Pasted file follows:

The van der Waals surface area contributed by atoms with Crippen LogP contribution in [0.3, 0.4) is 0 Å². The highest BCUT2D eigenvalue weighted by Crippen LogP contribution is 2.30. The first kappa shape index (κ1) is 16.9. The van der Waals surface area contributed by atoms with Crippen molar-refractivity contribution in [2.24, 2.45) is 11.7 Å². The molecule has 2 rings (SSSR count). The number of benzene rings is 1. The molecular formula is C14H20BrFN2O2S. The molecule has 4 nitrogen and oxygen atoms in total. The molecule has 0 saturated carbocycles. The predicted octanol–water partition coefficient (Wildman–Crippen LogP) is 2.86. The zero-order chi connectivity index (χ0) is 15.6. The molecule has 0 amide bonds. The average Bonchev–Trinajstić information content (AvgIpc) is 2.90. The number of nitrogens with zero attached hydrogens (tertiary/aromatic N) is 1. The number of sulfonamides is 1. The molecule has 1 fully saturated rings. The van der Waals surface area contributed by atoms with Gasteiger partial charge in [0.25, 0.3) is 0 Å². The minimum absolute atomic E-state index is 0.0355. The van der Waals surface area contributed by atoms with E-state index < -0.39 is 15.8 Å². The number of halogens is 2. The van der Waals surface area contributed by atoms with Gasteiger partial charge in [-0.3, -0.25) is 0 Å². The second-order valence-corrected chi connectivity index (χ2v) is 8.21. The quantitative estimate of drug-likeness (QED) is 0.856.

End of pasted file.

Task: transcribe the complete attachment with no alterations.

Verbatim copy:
The van der Waals surface area contributed by atoms with Crippen LogP contribution in [0.3, 0.4) is 0 Å². The highest BCUT2D eigenvalue weighted by Crippen LogP contribution is 2.30. The first kappa shape index (κ1) is 16.9. The van der Waals surface area contributed by atoms with Crippen molar-refractivity contribution in [2.24, 2.45) is 11.7 Å². The molecule has 2 rings (SSSR count). The number of benzene rings is 1. The molecular formula is C14H20BrFN2O2S. The molecule has 4 nitrogen and oxygen atoms in total. The molecule has 0 saturated carbocycles. The predicted octanol–water partition coefficient (Wildman–Crippen LogP) is 2.86. The zero-order chi connectivity index (χ0) is 15.6. The molecule has 0 amide bonds. The average Bonchev–Trinajstić information content (AvgIpc) is 2.90. The number of nitrogens with zero attached hydrogens (tertiary/aromatic N) is 1. The number of sulfonamides is 1. The molecule has 1 fully saturated rings. The van der Waals surface area contributed by atoms with Gasteiger partial charge in [0.25, 0.3) is 0 Å². The minimum absolute atomic E-state index is 0.0355. The van der Waals surface area contributed by atoms with E-state index < -0.39 is 15.8 Å². The number of halogens is 2. The van der Waals surface area contributed by atoms with Gasteiger partial charge in [-0.3, -0.25) is 0 Å². The second-order valence-corrected chi connectivity index (χ2v) is 8.21. The quantitative estimate of drug-likeness (QED) is 0.856.